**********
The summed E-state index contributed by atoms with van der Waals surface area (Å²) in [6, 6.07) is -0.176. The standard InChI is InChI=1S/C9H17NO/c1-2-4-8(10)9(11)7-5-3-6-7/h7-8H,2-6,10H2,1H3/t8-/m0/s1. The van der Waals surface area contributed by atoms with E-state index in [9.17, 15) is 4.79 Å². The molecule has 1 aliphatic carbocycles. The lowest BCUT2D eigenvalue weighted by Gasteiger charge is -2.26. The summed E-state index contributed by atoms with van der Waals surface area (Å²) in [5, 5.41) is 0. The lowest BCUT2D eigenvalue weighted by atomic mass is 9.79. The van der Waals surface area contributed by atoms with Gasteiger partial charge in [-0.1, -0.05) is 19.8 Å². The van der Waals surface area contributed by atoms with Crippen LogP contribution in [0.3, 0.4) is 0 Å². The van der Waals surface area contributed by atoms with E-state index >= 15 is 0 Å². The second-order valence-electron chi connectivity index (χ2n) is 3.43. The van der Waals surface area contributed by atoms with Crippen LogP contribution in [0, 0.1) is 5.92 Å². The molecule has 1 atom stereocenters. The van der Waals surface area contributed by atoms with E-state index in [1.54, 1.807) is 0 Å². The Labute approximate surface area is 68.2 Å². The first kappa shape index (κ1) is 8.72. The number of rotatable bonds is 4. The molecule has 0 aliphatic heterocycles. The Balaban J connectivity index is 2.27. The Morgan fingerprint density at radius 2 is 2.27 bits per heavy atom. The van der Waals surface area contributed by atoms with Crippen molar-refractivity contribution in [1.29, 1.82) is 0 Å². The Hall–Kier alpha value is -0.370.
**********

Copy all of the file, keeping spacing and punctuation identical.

The summed E-state index contributed by atoms with van der Waals surface area (Å²) in [6, 6.07) is -0.176. The standard InChI is InChI=1S/C9H17NO/c1-2-4-8(10)9(11)7-5-3-6-7/h7-8H,2-6,10H2,1H3/t8-/m0/s1. The van der Waals surface area contributed by atoms with E-state index in [9.17, 15) is 4.79 Å². The molecule has 1 aliphatic carbocycles. The lowest BCUT2D eigenvalue weighted by Gasteiger charge is -2.26. The summed E-state index contributed by atoms with van der Waals surface area (Å²) in [5, 5.41) is 0. The lowest BCUT2D eigenvalue weighted by atomic mass is 9.79. The van der Waals surface area contributed by atoms with Gasteiger partial charge in [-0.1, -0.05) is 19.8 Å². The van der Waals surface area contributed by atoms with Crippen LogP contribution in [0.3, 0.4) is 0 Å². The van der Waals surface area contributed by atoms with E-state index >= 15 is 0 Å². The second-order valence-electron chi connectivity index (χ2n) is 3.43. The van der Waals surface area contributed by atoms with Crippen LogP contribution in [0, 0.1) is 5.92 Å². The molecule has 1 atom stereocenters. The van der Waals surface area contributed by atoms with E-state index in [1.54, 1.807) is 0 Å². The Labute approximate surface area is 68.2 Å². The first kappa shape index (κ1) is 8.72. The number of rotatable bonds is 4. The molecule has 0 aliphatic heterocycles. The Balaban J connectivity index is 2.27. The Morgan fingerprint density at radius 2 is 2.27 bits per heavy atom. The van der Waals surface area contributed by atoms with Crippen molar-refractivity contribution in [1.29, 1.82) is 0 Å². The Hall–Kier alpha value is -0.370.